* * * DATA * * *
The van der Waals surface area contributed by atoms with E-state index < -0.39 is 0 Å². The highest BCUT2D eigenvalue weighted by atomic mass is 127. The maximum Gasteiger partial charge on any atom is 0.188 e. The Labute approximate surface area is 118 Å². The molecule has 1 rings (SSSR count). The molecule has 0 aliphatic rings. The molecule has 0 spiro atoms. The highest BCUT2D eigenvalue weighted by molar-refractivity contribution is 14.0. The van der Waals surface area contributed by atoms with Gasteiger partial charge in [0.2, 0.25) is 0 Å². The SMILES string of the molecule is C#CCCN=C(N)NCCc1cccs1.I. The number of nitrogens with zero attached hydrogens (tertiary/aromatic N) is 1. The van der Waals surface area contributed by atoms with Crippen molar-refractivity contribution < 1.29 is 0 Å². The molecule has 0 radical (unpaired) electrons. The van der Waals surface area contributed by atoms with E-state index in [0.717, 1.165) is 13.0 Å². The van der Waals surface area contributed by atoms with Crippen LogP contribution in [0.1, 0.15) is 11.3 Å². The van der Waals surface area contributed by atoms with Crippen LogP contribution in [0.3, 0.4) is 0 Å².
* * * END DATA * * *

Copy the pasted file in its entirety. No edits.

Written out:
The van der Waals surface area contributed by atoms with E-state index < -0.39 is 0 Å². The highest BCUT2D eigenvalue weighted by atomic mass is 127. The maximum Gasteiger partial charge on any atom is 0.188 e. The Labute approximate surface area is 118 Å². The molecule has 1 rings (SSSR count). The molecule has 0 aliphatic rings. The molecule has 0 spiro atoms. The highest BCUT2D eigenvalue weighted by molar-refractivity contribution is 14.0. The van der Waals surface area contributed by atoms with Gasteiger partial charge in [0.2, 0.25) is 0 Å². The SMILES string of the molecule is C#CCCN=C(N)NCCc1cccs1.I. The number of nitrogens with zero attached hydrogens (tertiary/aromatic N) is 1. The van der Waals surface area contributed by atoms with Crippen molar-refractivity contribution < 1.29 is 0 Å². The molecule has 0 radical (unpaired) electrons. The van der Waals surface area contributed by atoms with E-state index in [0.717, 1.165) is 13.0 Å². The van der Waals surface area contributed by atoms with Crippen LogP contribution in [0.1, 0.15) is 11.3 Å². The van der Waals surface area contributed by atoms with Crippen LogP contribution in [0.3, 0.4) is 0 Å².